For this week’s Observer cover story—a profile of New York City restauranteur, cultural gadabout, and rising food personality Eddie Huang—we spoke with someone well-acquainted with Huang, the world of food celebrity, and the perils of speaking without reserve: Anthony Bourdain.
Mr. Bourdain, who recently signed famed Olive Garden reviewer Marilyn Hagerty to his publishing imprint, expressed dismay at not being able to sign Eddie Huang to his own imprint for our piece. While there’s only so much wordage room in one profile, given the wealth of quotables we received from Bourdain, some things are just too good for the cutting room floor. The interview, in full:
How did you initially become acquainted with Eddie?
I was reading about him for a while. I started following his amazing blog, became a fan as well of his after-action reports on The Next Iron Chef, which were hilarious. And then it wasn’t long before we realized we had mutual friends. But honestly, it was his writing that—long before I met him, which was actually on my show, when I ate at BaoHaus for the first time—I was really a fan of his writing, and his merciless wit. I’m heartbroken that I didn’t have my imprint up-and-running in time to publish him.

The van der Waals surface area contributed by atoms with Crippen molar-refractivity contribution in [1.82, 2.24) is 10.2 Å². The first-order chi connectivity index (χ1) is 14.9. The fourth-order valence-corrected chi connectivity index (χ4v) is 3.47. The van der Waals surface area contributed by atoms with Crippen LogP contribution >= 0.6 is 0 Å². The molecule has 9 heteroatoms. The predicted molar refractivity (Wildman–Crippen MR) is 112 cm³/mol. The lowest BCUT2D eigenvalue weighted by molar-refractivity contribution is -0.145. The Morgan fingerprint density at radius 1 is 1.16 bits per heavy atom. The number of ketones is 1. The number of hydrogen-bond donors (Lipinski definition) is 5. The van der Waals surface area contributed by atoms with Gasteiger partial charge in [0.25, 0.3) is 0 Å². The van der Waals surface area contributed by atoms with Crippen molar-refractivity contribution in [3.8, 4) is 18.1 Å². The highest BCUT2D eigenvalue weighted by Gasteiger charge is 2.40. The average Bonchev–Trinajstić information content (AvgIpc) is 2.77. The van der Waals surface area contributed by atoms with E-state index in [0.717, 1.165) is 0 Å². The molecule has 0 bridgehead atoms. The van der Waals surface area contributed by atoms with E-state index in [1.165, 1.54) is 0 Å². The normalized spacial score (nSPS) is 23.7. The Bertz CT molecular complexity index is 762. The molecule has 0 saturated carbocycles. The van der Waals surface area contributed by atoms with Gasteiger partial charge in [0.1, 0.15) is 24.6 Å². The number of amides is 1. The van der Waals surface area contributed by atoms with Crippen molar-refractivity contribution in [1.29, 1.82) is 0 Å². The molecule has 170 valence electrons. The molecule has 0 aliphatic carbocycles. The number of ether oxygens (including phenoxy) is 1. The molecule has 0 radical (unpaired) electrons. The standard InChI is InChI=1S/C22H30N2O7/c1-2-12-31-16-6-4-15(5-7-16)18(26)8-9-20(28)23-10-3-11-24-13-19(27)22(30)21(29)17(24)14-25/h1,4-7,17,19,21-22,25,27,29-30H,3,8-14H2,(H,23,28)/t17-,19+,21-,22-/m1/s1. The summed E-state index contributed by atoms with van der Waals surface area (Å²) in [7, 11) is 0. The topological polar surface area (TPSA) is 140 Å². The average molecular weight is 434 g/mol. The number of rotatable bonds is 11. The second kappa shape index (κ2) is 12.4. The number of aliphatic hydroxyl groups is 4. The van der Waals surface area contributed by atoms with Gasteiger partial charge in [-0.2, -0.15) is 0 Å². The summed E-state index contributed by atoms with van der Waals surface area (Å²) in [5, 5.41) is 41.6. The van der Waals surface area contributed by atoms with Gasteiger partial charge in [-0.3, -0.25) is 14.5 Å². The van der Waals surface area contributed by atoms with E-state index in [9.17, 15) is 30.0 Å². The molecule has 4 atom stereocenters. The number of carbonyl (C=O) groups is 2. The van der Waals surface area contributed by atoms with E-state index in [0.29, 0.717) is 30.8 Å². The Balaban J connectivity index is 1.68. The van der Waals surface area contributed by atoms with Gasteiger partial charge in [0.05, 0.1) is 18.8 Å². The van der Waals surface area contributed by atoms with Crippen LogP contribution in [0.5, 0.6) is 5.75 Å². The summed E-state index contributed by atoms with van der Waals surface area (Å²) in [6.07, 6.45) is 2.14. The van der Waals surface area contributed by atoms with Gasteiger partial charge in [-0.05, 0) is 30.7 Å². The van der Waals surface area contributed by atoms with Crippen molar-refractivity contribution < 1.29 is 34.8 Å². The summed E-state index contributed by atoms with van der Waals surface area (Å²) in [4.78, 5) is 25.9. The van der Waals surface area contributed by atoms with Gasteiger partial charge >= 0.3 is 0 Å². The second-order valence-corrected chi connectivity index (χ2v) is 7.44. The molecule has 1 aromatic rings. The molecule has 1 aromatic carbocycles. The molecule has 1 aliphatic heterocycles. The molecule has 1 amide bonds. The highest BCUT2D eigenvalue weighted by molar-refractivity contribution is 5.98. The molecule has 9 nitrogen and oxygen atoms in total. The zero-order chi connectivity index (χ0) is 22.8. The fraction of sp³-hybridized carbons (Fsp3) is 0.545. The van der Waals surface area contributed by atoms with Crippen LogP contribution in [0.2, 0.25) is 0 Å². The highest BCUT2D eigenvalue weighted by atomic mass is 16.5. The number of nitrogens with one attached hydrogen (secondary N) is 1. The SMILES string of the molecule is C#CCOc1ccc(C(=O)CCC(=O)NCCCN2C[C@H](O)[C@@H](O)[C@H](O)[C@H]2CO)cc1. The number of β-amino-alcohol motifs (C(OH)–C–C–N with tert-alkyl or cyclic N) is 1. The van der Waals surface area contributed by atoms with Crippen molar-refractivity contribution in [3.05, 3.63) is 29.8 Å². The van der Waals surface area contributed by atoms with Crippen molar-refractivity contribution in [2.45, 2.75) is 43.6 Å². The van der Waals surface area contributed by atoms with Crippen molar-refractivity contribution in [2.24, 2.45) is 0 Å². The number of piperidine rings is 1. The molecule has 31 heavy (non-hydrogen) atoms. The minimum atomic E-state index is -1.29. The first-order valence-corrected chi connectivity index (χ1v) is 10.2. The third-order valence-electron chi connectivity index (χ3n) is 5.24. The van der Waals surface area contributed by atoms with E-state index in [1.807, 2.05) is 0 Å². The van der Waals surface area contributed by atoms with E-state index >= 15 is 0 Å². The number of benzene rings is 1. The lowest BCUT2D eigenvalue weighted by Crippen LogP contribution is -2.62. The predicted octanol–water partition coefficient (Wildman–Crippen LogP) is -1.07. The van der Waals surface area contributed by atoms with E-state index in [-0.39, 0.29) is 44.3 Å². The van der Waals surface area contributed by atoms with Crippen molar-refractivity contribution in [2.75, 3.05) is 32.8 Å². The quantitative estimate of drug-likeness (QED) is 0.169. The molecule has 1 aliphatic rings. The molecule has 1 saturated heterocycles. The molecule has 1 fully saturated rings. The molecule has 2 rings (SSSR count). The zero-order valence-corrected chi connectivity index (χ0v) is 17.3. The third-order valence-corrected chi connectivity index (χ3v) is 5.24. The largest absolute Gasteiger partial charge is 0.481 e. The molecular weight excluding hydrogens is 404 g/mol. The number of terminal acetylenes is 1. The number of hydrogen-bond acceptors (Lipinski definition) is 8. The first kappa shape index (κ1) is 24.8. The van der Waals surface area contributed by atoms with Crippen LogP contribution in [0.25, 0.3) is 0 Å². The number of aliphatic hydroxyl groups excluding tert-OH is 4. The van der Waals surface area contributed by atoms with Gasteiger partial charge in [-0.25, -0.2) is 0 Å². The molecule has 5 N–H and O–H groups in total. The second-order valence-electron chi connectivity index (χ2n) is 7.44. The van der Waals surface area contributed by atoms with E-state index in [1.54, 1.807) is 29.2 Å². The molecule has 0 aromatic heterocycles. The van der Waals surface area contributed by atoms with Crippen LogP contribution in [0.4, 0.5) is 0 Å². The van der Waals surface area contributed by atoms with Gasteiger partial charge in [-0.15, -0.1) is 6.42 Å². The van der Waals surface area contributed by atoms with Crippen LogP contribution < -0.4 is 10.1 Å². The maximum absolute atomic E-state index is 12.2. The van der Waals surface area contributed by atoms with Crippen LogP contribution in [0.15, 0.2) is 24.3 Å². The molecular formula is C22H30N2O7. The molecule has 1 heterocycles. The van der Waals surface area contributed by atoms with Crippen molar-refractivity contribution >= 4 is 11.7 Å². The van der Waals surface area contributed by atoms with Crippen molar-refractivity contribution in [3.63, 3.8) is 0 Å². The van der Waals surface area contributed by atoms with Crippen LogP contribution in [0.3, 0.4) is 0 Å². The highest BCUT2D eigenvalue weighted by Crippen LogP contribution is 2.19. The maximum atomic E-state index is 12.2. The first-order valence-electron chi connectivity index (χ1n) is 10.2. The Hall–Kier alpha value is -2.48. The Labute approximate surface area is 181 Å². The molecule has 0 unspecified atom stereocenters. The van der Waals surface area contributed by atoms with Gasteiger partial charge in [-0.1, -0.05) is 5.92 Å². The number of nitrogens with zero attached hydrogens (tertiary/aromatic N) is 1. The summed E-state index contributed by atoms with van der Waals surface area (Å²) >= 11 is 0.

And what was it you found so compelling about his writing?
Some of the stuff he’s written about Asian identity, and his mom, and growing up Asian-American, I thought was really powerful. Here’s a guy with a voice saying things that to a great extent haven’t been said before. That made a powerful impression on me early. And then, I just love that: Here’s a guy on his way to getting a show on Cooking Channel, and [laughs] he’s out there just mercilessly beating up on their stable of stars. He had a shamefully rough time [at the South Beach Food & Wine Festival] in Miami….
We actually heard something like that as we—…
…If you’re walking around with bleached hair, dressed up like a rodeo clown, you should have a fuckin’ sense of humor about yourself. You know, I don’t get it. Anyone who’s on TV, if you can’t have a sense of humor about yourself, it’s going to be a very tough road. If you can’t make fun of Burrell and Fieri, comedy’s dead.
As Eddie told it, when they were in Miami, Anne Burrell elbowed him in the back.
What? Wait, really?
[Ed. From an earlier interview with Eddie: “I went to South Beach Food and Wine [Festival] and I’m there waiting for a hamburger at the 212 House and Anne Burrell comes up behind me, elbows me in the back. I turn around, just looking, and she goes, ‘Oh, excuse me, I’m sorry. Did I just do that?’ and I told her—exact words—I said, ‘Anne, you need to let this go, ‘cause it’s only going to get worse for you.’” When asked for comment on this story, a representative for Burell noted: “Anne is unavailable for comment at this time.”]
So the story goes. They were waiting in line for burgers…
I like Anne. That’s just no way to go, though. Eddie’s smart, he’s funny, he’s fast, and that’s not an enemy you want to have.
What do you make of Eddie Huang, chef, or Eddie Huang, restauranteur?